Following the release of her hit single “Havana” featuring Young Thug, Camila Cabello’s self-titled debut album Camila, dropped last week and it did not disappoint.
Cabello’s first solo album after leaving Fifth Harmony also follows her debut single “Crying in the Club” as well as recent collaborations with Shawn Mendes and Machine Gun Kelly.
Camila is mellow but refreshing, and offers listeners an emotionally intimate experience. “Crying in the Club” was omitted from the album but “Havana” fits in seamlessly.
The lead track “Never Be the Same” is smooth and one of the strongest on the album. Even the catchy “Inside Out” is relaxed and carefree, perfect for listening to on a beach (or pretending you’re on one while it snows outside in Wisconsin).
This album is the epitome of easy listening, as it sparks positive vibes through the headphones of any music lover. Like “Havana,” which is named after Cabello’s birthplace (it was even listed as one of Barack Obama’s favorite songs of 2017), “She Loves Control” comes close to a dance vibe but holds true to the album’s overall relaxed tone.
While embracing her Cuban-Mexican heritage, Cabello establishes herself as the talented vocalist she is. Each track is centered on her voice and its range. Many of the instrumentals embody typical Latin rhythms.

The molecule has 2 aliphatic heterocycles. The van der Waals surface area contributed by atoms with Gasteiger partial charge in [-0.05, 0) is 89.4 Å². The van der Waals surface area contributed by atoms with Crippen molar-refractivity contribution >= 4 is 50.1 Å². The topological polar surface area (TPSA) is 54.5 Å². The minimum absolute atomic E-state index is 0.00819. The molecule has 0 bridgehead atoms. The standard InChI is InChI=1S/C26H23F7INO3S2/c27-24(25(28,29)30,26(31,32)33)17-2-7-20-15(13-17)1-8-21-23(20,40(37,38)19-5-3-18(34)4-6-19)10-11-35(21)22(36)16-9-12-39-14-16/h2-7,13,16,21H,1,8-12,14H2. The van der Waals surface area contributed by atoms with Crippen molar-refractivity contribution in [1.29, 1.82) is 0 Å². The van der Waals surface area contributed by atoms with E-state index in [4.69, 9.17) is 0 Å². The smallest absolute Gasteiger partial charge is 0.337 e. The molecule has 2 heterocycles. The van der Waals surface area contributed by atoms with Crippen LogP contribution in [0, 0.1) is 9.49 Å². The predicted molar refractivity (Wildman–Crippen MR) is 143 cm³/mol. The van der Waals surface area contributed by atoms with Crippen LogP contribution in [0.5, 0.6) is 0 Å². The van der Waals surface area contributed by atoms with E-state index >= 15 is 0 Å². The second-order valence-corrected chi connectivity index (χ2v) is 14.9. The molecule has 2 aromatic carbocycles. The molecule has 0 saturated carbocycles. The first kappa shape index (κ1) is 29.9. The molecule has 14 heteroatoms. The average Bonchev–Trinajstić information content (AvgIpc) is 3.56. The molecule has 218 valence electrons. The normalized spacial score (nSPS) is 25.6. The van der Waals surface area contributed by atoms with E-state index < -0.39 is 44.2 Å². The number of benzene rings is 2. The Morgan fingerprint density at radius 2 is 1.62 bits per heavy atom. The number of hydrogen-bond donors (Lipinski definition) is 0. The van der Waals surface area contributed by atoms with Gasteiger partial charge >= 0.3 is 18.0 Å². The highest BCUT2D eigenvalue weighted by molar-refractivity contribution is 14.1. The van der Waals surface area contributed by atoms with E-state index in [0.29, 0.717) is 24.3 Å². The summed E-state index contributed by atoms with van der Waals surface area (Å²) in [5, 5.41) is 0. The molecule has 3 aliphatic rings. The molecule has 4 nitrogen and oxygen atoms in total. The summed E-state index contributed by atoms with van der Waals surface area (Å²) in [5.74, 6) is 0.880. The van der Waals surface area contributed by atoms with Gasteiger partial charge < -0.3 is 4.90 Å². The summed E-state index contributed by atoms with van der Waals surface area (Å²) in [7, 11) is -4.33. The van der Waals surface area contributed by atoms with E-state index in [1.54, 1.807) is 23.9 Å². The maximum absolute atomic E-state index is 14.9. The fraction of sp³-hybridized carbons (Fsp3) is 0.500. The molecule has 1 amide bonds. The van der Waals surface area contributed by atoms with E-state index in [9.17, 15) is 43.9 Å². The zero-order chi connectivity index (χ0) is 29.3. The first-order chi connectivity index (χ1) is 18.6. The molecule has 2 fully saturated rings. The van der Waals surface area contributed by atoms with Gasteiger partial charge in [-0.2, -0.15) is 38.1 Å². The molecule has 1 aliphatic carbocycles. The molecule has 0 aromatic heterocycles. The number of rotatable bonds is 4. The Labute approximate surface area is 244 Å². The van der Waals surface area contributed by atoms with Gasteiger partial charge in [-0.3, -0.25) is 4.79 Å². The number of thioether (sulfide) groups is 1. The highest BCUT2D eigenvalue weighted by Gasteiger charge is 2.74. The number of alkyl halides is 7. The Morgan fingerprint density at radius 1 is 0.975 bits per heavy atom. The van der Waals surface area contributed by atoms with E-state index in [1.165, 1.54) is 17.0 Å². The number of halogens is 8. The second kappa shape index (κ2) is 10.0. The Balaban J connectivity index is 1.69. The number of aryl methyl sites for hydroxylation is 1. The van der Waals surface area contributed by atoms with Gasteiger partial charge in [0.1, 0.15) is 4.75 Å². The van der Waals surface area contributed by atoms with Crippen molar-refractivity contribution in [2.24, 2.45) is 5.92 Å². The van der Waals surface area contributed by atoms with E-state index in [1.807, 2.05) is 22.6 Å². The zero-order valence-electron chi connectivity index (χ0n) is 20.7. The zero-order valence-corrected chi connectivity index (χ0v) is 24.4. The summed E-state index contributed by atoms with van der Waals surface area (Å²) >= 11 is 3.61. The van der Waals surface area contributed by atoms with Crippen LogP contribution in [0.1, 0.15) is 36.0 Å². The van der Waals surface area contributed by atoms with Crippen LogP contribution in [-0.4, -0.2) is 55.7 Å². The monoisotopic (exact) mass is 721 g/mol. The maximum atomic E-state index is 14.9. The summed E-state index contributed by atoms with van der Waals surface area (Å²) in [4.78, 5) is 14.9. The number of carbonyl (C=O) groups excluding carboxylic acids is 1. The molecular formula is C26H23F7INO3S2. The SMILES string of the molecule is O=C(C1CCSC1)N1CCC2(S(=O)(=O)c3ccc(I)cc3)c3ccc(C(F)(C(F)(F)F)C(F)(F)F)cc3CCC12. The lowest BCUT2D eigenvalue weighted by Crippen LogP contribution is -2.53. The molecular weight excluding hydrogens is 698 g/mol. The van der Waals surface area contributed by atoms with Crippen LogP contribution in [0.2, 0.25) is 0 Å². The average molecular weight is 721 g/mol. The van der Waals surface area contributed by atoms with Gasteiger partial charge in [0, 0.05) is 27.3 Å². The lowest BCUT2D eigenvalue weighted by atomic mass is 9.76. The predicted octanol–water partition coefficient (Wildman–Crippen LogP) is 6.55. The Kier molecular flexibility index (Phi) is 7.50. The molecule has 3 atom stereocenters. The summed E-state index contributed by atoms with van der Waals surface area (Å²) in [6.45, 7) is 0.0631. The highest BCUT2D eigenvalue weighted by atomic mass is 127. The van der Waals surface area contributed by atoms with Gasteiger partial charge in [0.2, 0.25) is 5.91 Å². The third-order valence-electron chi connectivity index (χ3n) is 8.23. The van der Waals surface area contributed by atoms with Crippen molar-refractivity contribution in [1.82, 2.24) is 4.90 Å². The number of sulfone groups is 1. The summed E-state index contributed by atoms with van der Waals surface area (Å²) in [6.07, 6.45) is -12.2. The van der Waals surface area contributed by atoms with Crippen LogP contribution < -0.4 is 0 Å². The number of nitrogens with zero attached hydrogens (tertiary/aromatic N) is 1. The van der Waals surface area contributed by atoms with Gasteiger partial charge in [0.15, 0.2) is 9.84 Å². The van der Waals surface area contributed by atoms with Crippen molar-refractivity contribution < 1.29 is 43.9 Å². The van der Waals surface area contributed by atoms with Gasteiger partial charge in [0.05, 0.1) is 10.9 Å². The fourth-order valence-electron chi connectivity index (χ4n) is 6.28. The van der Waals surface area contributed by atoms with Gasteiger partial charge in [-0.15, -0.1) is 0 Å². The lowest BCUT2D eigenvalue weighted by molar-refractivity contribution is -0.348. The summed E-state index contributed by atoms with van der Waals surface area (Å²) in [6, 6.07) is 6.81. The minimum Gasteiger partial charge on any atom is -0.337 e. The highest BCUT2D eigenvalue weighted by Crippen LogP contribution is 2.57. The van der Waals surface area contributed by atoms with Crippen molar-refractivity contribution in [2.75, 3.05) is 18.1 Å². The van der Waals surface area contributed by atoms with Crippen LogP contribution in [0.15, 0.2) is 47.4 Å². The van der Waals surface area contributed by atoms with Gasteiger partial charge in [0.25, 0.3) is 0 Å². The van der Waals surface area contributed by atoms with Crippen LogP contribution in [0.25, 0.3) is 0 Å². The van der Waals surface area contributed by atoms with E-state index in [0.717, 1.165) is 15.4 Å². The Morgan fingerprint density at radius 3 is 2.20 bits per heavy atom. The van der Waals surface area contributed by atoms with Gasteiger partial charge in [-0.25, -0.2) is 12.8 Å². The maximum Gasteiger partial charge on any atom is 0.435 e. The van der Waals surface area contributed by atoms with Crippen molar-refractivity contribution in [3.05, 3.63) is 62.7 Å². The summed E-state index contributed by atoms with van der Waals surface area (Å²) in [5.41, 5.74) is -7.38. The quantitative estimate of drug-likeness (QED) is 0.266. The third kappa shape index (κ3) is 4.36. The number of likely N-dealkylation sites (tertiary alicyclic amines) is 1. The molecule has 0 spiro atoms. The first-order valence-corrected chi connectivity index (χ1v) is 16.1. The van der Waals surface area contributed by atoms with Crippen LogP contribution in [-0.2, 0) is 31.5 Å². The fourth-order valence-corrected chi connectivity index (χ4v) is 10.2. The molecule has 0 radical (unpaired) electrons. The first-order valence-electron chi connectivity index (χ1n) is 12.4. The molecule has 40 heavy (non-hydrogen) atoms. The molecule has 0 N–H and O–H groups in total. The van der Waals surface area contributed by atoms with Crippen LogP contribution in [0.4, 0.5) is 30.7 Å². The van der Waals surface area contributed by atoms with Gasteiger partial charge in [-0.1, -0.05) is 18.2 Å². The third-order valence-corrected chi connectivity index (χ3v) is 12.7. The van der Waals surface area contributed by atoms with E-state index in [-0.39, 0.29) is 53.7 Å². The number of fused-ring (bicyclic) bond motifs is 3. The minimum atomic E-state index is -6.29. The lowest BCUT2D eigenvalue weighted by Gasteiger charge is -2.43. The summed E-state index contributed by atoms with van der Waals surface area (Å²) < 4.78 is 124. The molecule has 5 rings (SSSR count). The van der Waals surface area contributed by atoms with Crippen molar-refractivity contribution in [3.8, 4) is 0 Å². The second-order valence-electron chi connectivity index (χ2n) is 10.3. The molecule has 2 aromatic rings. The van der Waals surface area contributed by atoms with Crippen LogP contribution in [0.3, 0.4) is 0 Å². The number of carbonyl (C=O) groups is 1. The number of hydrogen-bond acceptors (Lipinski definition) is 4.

“Inside Out” includes Spanish lyrics and a reference to both her Mexican roots and growing up in southern Miami: “De Miami a México, esta cosa se prendió, baby,” which translates to “From Miami to Mexico, this thing caught on.” Camila is an outstanding addition to the growing genre of Latin-influenced pop music.
Camila covers everything from infatuation to unreciprocated emotional labor across several musical styles. A synthesized, acoustic “All These Years” speaks of reminiscing and reconnection, though it sounds strikingly similar to Justin Bieber’s “Love Yourself.”
Slower ballads like “Consequences” and “Something’s Gotta Give” lament the shortcomings of past relationships, and the piano provides a nice break from an otherwise heavy use of synthesizer across the album. Still, each song holds its own and Cabello avoids any sense of repetitiveness.
“Consequences” in particular is excellently stripped down and a great example of Cabello’s vocal talent and her ability to capture and share emotion through her music.
If these songs weren’t already personal enough, Cabello goes for it on “Real Friends.” The track diverts from lyrics describing romantic love to tackle the subject of disappointing platonic relationships.
In what sounds like a shot at her former bandmates, passive-aggressive lyrics like “I’m just looking for some real friends, all they ever do is let me down, every time I let somebody in, then I find out what they’re all about,” may reflect her feelings on her less-than-amicable departure from the group that was formed on The X Factor in 2012.
The ten tracks might leave listeners wanting a bit more, perhaps in music or energy. However, a relatively more upbeat and optimistic “Into It” closes the album and Cabello seems to have fulfilled her intent to make a personal statement on her debut album.
Rating: 4 /5